'I Man Born Ya' written in pre-1976 election optimism ... then Pluto Shervington migrates, but still a committed Jamaican
Published: Sunday | October 18, 2009
Mel Cooke, Gleaner Writer
"But I man born ya
I am man on ya
I nah leave yah
Fe go America
No way sah
Pot a boil ya
Belly full ya
Chorus, 'I Man Born Ya'.
In 1975, things were humming along for Pluto Shervington as surely as a new turntable needle set solidly in a clean LP groove, with no dust mites or vibration determined to disturb the melodic flow of the audio.
"Things were good here. Things were happening. Business was good. I was in the jingles business as well," Shervington told The Sunday Gleaner. "I had my own studio. That year, 1975, I think I wrote 50 of the major jingles I heard on radio and produced them. I had a studio that was doing very well, records were doing well. I was touring all over the world; life was good."
In that period of optimism, three years after the election which had swept Michael Manley into power, Shervington wrote the nationalistic, celebratory I Man Born Ya in a series of jolly jams which rocked the nation. There was Ram Goat Liver about a running belly encounter with a 'lick dung' goat; Your Honour explored the predicament of a man caught nude in a woman's closet by an irate husband; and Dat Ting Dere rummaged through the parcel of a Rastafarian who had to resort to eating pork.
I Man Born Ya was actually written ahead of Dat Ting Dere, but was the last of the quality quartet released. Shervington tells The Sunday Gleaner when he wrote it, "I truly didn't think I was leaving anywhere.
"A lot can happen in that year and a half," he said.
That 'lot' was a violent 1976 general election, which Michael Manley-led People's National Party (PNP) also won, the period including a state of emergency.
"It was a hell of a year. A lot hinged on who was going to win that election," Shervington told The Sunday Gleaner.
Although some persons had already started the exodus from Jamaica, mostly to the United States, Shervington said "it was not until right ahead of the election at the end of 1976 that everyone started to get jumpy. The crime went sky high".
I Man Born Ya got caught up in the vortex of nationalism, as he says "the PNP used that song as their theme song. Nobody asked me. I was not unhappy, but I would not have wanted that because it tended to align me to one side. I wanted to be neutral". Still, nobody branded Shervington a PNP supporter openly, this while his good friend Ernie Smith was getting flack for Power and the Glory, which bemoaned the fighting while the kingdom goes to waste.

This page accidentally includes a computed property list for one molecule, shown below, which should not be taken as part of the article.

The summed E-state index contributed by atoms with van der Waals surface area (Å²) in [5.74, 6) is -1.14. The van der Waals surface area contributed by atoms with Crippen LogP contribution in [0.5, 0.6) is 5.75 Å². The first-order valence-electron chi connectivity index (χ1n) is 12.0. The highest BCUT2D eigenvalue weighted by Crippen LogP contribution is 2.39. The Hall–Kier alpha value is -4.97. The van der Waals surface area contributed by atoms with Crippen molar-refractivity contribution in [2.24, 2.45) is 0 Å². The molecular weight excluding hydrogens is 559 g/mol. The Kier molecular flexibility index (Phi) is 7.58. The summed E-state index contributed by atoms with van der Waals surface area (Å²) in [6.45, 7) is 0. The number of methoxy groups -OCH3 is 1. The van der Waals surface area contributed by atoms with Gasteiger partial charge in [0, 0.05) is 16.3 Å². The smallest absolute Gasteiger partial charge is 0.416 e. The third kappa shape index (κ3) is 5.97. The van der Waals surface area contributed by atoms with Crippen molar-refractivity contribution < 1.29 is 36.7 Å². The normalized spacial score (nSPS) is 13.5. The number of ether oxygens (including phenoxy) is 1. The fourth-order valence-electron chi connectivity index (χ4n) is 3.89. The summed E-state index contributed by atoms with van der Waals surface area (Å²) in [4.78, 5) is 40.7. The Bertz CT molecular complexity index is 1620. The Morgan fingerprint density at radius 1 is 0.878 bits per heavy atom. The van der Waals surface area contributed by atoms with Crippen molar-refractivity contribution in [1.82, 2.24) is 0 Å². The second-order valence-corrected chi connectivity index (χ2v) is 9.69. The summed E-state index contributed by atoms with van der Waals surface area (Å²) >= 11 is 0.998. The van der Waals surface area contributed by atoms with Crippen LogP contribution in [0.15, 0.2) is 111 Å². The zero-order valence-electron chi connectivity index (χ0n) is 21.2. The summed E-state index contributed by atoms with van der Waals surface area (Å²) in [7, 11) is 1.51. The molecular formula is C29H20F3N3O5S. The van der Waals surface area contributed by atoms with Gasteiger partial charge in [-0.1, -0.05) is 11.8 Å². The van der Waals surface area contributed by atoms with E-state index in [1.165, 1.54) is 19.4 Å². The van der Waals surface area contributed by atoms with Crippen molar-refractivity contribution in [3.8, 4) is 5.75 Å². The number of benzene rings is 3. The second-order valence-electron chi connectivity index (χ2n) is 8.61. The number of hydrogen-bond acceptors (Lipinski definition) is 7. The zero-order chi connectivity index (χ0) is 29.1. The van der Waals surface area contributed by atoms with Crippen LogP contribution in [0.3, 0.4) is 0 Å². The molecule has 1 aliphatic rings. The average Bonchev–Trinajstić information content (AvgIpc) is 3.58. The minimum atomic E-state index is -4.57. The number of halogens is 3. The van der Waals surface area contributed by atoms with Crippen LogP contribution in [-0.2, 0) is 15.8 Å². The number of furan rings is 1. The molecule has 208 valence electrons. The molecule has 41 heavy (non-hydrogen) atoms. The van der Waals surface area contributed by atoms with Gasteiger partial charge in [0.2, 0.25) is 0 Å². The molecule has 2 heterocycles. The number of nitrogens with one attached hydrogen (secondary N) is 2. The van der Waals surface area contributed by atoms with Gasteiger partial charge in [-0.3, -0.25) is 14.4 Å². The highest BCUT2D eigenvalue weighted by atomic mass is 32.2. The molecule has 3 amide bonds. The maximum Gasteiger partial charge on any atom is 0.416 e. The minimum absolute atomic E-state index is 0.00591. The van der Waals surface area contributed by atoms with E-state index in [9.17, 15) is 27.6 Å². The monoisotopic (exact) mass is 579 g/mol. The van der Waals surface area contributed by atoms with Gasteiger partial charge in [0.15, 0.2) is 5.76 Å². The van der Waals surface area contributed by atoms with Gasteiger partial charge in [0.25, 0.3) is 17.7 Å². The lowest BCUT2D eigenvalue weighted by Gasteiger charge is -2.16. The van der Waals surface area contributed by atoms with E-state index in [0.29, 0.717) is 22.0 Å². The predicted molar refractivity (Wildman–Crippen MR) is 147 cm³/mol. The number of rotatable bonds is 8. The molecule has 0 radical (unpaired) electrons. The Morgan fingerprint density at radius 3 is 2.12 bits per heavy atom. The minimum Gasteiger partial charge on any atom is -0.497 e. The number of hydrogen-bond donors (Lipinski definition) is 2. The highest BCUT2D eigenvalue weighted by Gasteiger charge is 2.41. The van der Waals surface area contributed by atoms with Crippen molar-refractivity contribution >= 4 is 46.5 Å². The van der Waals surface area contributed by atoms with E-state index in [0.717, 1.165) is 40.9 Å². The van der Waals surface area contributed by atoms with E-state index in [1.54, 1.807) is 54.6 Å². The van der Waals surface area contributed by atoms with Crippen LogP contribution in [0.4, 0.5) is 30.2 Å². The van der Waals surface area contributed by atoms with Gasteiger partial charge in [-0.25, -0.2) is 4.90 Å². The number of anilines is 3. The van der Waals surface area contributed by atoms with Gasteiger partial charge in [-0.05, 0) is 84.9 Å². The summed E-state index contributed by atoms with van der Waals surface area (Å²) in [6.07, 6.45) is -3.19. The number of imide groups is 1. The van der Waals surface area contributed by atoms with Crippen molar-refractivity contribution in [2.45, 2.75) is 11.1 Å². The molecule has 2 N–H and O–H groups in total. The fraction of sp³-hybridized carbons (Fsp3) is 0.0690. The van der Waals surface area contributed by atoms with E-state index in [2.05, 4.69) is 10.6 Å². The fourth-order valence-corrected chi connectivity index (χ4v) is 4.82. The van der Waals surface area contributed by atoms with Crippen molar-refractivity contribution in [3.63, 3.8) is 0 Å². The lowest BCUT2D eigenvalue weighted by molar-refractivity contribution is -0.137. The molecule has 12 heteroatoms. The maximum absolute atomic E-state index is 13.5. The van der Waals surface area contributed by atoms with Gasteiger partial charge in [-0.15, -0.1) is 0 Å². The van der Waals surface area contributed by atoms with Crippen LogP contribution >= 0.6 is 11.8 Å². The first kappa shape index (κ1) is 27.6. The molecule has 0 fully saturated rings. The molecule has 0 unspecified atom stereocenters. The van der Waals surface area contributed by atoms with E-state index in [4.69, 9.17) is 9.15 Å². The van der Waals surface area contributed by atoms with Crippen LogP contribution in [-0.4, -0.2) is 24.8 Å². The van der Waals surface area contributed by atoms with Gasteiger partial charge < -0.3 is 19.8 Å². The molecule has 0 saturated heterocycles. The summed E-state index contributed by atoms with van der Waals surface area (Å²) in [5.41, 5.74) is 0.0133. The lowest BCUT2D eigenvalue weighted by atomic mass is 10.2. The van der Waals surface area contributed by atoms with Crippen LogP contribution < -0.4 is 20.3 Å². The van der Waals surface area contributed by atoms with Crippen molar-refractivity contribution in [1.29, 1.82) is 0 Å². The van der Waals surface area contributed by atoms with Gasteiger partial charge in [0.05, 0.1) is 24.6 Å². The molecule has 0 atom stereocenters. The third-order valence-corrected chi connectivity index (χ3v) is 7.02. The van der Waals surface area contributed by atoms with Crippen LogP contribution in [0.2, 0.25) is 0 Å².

I Man Born Ya was recorded at Federal Records (now Tuff Gong) with musicians Val Douglas (bass), Willie Lindo (guitar), Wya Lindo (organ), Robbie Lyn (piano) and Mikey Boo (drums). Shervington said while they were recording the song "it had not hit us yet, the value of what it was going to be".
"I don't think the impact of that song hit us until after I left the country in 1977, moved to Forida. And that song ... all the people who moved away, although it contradicted what they did, they held on to it. None of them let go of Jamaica."
The night that made I Man Born Ya
He remembers the night that literally made I Man Born Ya, a concert held on the Jamaica House lawns with Fabulous Five Incorporated playing the music for the performers. "I was way down at the end," he said. He would later find out that the line-up had been organised that way specifically because of I Man Born Ya. In front of a crowd Shervington estimates was more than 70,000 people, Prime Minister Michael Manley walked onstage and demanded the 'pull up'.
"After that you could not turn it back," Shervington said, the song going on to top the charts for weeks.
And the lasting impact of I Man Born Ya in Jamaica did not hit Shervington until 20 years after he left Jamaica for Florida. Although he had come back and done small shows, his first major concert appearance was on Ernie Smith's celebratory 30 years and Life is Just for Living event at The Jamaica Pegasus hotel, with Johnny Nash, Ken Lazarus and the original band which had played the hits.
"It wasn't 'til then I saw Jamaicans were not angry at me because I had written that song and left," he told The Sunday Gleaner. He chuckles as he said "I had no shame at all. I would walk up onstage and sing it like I had never left."
Over time, Shervingtion has adjusted lines when he performs I Man Born Ya, the change including "nuff ganja grow ya" and "nah leave ya till me get me visa" in the chorus, as well as "meanwhile Portia lock the gate" in one of the verses.
The Sunday Gleaner asked Shervington if there was any line he would change in the original recording and he paused, looked up and right into the distance of 32 years ago, the rise and fall of his chest the only movement of his body. Then he said "belly full ya". I would not have written that in the song. There were people here who were starving. That was a selfish line."
"Mine was full and others were OK, but you had a lot of poor people who were not eating. That is why they took to Michael as they did. He promised them all of you will eat now. Which was a promise he could not keep, unfortunately," Shervington said.